10. The same amount of publicity and notification of sale is not directed by the Act of 1865 as in the Act of 1864, but notice is to be given under Section 181 in the village to which the lands belong, specifying the property to be sold and the day of sale. Under Section 222, if tender of arrears and costs is made, the sale is to be stopped.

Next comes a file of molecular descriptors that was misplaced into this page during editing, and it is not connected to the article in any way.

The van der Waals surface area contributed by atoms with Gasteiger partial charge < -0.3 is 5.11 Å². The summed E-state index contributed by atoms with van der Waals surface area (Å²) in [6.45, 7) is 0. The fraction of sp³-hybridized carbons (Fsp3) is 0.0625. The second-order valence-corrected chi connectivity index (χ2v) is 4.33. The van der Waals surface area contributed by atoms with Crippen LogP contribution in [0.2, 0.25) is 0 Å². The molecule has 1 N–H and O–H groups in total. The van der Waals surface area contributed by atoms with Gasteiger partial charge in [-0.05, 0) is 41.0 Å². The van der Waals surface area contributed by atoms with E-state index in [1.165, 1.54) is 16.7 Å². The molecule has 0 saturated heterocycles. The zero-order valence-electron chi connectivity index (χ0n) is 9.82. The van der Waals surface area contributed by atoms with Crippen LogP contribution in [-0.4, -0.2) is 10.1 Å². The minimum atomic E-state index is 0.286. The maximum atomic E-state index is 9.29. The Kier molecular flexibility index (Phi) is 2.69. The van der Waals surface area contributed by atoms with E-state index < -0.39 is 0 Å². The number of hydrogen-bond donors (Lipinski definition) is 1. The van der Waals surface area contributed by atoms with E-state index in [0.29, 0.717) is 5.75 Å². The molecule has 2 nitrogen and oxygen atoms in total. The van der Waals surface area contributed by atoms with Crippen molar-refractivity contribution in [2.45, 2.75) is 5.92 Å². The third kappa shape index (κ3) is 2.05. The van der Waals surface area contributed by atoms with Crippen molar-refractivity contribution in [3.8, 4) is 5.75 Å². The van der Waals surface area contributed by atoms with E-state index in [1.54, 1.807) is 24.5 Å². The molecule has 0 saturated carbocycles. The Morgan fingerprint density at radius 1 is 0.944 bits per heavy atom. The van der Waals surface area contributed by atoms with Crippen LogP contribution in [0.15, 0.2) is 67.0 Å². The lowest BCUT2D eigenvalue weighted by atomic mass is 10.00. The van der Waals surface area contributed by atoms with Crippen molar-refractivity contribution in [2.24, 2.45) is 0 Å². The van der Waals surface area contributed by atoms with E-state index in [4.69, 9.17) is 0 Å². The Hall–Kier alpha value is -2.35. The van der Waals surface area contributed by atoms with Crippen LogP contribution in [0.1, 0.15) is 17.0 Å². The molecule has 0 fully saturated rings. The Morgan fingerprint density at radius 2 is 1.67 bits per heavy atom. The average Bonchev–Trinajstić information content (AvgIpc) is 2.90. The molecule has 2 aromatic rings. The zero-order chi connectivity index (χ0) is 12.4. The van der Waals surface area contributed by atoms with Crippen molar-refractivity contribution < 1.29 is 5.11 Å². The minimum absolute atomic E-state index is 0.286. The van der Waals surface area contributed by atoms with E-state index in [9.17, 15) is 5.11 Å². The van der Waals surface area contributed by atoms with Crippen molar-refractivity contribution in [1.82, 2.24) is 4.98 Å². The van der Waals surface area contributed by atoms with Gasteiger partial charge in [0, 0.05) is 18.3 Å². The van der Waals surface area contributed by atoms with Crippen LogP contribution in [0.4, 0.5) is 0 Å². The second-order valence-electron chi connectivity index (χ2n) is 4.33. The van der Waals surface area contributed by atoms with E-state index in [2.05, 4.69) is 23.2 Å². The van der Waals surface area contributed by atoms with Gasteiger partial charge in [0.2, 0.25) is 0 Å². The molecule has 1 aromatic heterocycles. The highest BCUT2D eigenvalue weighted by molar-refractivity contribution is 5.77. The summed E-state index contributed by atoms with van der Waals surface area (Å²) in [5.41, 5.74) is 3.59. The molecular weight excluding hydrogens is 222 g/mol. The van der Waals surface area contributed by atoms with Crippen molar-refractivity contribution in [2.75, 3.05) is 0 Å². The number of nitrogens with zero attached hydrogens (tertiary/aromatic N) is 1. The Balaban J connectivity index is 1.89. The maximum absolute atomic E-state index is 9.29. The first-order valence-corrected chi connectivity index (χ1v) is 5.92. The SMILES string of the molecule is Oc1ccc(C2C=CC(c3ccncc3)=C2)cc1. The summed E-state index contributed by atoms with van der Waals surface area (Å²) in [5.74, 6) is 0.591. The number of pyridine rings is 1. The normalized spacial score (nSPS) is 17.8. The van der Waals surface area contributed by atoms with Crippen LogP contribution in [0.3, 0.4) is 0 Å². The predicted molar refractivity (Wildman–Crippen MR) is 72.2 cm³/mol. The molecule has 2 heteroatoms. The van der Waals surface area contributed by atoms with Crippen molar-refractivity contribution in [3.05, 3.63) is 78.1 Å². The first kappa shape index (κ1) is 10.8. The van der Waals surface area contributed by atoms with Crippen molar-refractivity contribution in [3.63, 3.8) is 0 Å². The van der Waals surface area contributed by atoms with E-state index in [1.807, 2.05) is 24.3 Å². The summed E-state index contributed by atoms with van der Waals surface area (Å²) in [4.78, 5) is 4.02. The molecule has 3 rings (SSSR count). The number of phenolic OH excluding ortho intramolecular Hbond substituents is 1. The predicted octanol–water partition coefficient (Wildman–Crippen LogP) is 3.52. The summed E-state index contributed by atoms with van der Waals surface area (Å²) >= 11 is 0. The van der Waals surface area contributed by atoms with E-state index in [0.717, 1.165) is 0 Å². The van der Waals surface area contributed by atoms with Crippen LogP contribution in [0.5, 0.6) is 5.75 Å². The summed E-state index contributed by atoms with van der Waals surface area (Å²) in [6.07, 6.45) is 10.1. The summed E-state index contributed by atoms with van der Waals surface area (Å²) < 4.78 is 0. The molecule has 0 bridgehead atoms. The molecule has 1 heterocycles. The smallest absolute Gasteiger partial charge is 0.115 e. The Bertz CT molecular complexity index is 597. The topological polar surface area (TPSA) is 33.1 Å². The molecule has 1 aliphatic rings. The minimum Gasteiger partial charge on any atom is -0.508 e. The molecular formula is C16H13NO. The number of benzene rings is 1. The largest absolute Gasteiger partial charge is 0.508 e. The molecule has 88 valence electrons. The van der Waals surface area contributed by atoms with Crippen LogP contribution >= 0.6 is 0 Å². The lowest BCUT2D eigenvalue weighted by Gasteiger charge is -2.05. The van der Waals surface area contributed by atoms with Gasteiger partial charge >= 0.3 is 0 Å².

11. The arrears of rent are a first charge on the land, and the Legislature has empowered the landholder to sell the interest of the pattadar to discharge the arrears of rent without providing for any incumbrancer on the interest of the pattadar or notice to him. The sale, therefore, is prima facie valid as against the mortgagee. This construction of the statute may possibly work injustice to a mortgagee not in possession. But, on the other hand, if a landholder had to seek out whether there were any and what incumbrancers affecting the interest of the tenant or pattadar, and if he was bound to give them all notice, or if, without notice, his sale was not to be valid, the remedy by sale intended by the statute would be in most oases frustrated. There are very few cases of pattadars where there is not some family claim or charge or right to a share. Hypothecations and mortgages of land not compulsorily registrable exist also to a large extent.